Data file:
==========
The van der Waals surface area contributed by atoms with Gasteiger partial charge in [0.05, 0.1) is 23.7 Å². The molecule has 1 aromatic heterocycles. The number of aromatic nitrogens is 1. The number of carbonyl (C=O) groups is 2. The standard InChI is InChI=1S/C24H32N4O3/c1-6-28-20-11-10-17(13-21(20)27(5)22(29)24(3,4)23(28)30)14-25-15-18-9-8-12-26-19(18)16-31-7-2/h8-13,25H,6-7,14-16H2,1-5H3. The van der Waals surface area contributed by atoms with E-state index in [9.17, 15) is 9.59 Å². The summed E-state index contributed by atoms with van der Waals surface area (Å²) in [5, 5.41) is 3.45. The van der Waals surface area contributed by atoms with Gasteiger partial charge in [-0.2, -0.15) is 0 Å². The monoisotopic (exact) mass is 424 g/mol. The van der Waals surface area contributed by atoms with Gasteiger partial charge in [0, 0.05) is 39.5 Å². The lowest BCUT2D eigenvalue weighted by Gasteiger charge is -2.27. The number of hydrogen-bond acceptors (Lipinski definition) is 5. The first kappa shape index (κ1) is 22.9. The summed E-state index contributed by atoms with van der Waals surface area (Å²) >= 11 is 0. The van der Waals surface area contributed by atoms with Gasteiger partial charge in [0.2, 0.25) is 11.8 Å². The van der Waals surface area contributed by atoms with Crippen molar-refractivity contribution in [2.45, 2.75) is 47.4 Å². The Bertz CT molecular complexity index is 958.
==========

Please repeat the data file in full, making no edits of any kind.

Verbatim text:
The van der Waals surface area contributed by atoms with Gasteiger partial charge in [0.05, 0.1) is 23.7 Å². The molecule has 1 aromatic heterocycles. The number of aromatic nitrogens is 1. The number of carbonyl (C=O) groups is 2. The standard InChI is InChI=1S/C24H32N4O3/c1-6-28-20-11-10-17(13-21(20)27(5)22(29)24(3,4)23(28)30)14-25-15-18-9-8-12-26-19(18)16-31-7-2/h8-13,25H,6-7,14-16H2,1-5H3. The van der Waals surface area contributed by atoms with E-state index in [9.17, 15) is 9.59 Å². The summed E-state index contributed by atoms with van der Waals surface area (Å²) in [5, 5.41) is 3.45. The van der Waals surface area contributed by atoms with Gasteiger partial charge in [-0.2, -0.15) is 0 Å². The monoisotopic (exact) mass is 424 g/mol. The van der Waals surface area contributed by atoms with Gasteiger partial charge in [0, 0.05) is 39.5 Å². The lowest BCUT2D eigenvalue weighted by Gasteiger charge is -2.27. The number of hydrogen-bond acceptors (Lipinski definition) is 5. The first kappa shape index (κ1) is 22.9. The summed E-state index contributed by atoms with van der Waals surface area (Å²) >= 11 is 0. The van der Waals surface area contributed by atoms with Gasteiger partial charge in [0.2, 0.25) is 11.8 Å². The van der Waals surface area contributed by atoms with Crippen molar-refractivity contribution in [2.45, 2.75) is 47.4 Å². The Bertz CT molecular complexity index is 958.